ECE’s Spark Challenge showcases Spring 2023 projects
Roughly four dozen teams showcased projects they worked on for the last several months at the Spring 2023 Spark Challenge. The event is a campus-wide, corporate-sponsored design competition, hosted by Purdue University’s Elmore Family School of Electrical and Computer Engineering in partnership with the ECE Student Society (ECESS).
First place went to Project Discovery. It is a small-scale electric vehicle project modeled after NASA’s Space Shuttle Discovery. It is designed to autonomously orient and deploy a camera system to receive radio commands. This occurs after the launch vehicle has landed.
Matthew Lee Kane was the sole member of the Project Discovery team.
Team PSP-SL finished in second place. The PSP SL Payload is designed to autonomously orient and deploy a camera system to receive radio commands. This occurs after our launch vehicle has lande
PSP-SL team members include Alexander Loney (team lead), Felipe Sandoval, Nicholas Williams, and Gabe Kurfman.
Instrument Practice Aid
There was a three-way tie for third place between Instrument Practice Aid, Boxfish, and Engineers Chess.
Instrument Practice Aid is a music feedback system that is capable of giving feedback on the user’s performance on their monophonic instrument. The user can import music to the system or use pre-existing songs stored on the system.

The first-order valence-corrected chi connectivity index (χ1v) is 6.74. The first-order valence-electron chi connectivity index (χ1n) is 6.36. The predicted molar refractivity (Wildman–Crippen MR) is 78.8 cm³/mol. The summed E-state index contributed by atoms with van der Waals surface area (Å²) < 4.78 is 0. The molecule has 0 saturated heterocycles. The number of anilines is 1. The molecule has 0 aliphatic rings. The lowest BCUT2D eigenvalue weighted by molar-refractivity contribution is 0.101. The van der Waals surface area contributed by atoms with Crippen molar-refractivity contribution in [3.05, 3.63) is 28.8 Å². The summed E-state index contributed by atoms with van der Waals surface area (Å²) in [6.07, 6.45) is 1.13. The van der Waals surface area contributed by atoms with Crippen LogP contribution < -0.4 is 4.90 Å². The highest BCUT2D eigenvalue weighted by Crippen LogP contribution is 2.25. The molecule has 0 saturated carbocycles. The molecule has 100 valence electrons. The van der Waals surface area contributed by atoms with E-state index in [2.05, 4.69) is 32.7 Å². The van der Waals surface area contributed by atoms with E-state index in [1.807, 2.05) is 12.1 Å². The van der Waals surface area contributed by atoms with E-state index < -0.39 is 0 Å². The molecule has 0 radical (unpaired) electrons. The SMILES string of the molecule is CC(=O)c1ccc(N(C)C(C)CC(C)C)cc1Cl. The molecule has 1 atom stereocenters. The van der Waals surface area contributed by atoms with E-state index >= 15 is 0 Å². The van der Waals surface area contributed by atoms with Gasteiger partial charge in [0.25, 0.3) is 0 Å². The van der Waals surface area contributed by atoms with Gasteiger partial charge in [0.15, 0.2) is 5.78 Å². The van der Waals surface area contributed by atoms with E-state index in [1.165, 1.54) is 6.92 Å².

Ryan Rask was the team lead. Other members were Manasi Rajan (software engineer), Andy Lin (systems engineer), and Runlang Hao (hardware engineer).
Boxfish is a reconfigurable dynamic lighting device designed to contribute to the decoration scheme of both home and professional environments. Users will be able to input their desired display behavior in an app which will then update the pattern displayed by the Boxfish’s LED grid displays.
The team lead for Boxfish was Jonathon Snyder. Zachary Breisch was the hardware engineer, Agrim Bharat was the software engineer, and Luke Diehm was the systems engineer.
Engineers Chess is a voice-activated chessboard that allows two people to play a complete game using only their voices to control the pieces. There are multiple options to dictate the flow of the game, such as undo and reset buttons and a timer.
Engineers Chess includes Jack Gardel (team lead), Tyson Kline (system engineer), Bazim Azeem (software engineer), and Andy Helton (hardware engineer).
The winning team took home $2,000, second place won $1,600, and third place teams earned $1,200. Photos of the event are available here.
The Spark Challenge is held twice a year, at the end of the Fall and Spring semesters. The Spark Challenge is open to all undergraduate students in any discipline at Purdue University, and can be an individual entry or a team of up to four members. It allows students to present their projects in one of two ways: demonstration only or demonstration and competition in the challenge which is judged by ECE faculty and corporate sponsors. Industry partners that helped judge and/or financially supported this semester's event include Milwaukee Tool, Sandia National Laboratories, Daimler Truck North America, Eastman, Intel, JLG Industries, Inc., Caterpillar Inc., Kirby Risk Corporation, NSWC Crane, SCALE, Eli Lilly, and the US Navy.